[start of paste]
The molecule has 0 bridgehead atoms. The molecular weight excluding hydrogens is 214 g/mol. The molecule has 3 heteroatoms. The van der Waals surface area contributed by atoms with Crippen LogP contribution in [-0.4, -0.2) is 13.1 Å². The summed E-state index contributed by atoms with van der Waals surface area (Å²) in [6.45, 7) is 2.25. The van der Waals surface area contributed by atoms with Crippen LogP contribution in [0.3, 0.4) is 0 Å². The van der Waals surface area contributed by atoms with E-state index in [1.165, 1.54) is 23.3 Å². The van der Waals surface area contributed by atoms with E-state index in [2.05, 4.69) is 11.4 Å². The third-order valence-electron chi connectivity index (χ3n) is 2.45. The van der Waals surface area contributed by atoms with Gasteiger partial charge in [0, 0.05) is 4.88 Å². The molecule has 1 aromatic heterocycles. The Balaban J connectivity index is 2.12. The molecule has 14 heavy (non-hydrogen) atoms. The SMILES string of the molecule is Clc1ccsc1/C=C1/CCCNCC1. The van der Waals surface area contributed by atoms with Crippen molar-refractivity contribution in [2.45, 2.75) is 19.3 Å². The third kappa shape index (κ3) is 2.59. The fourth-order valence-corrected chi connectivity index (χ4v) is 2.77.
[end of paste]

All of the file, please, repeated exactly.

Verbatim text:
The molecule has 0 bridgehead atoms. The molecular weight excluding hydrogens is 214 g/mol. The molecule has 3 heteroatoms. The van der Waals surface area contributed by atoms with Crippen LogP contribution in [-0.4, -0.2) is 13.1 Å². The summed E-state index contributed by atoms with van der Waals surface area (Å²) in [6.45, 7) is 2.25. The van der Waals surface area contributed by atoms with Crippen LogP contribution in [0.3, 0.4) is 0 Å². The van der Waals surface area contributed by atoms with E-state index in [1.165, 1.54) is 23.3 Å². The van der Waals surface area contributed by atoms with E-state index in [2.05, 4.69) is 11.4 Å². The third-order valence-electron chi connectivity index (χ3n) is 2.45. The van der Waals surface area contributed by atoms with Gasteiger partial charge in [0, 0.05) is 4.88 Å². The molecule has 1 aromatic heterocycles. The Balaban J connectivity index is 2.12. The molecule has 14 heavy (non-hydrogen) atoms. The SMILES string of the molecule is Clc1ccsc1/C=C1/CCCNCC1. The van der Waals surface area contributed by atoms with Crippen molar-refractivity contribution in [2.45, 2.75) is 19.3 Å². The third kappa shape index (κ3) is 2.59. The fourth-order valence-corrected chi connectivity index (χ4v) is 2.77.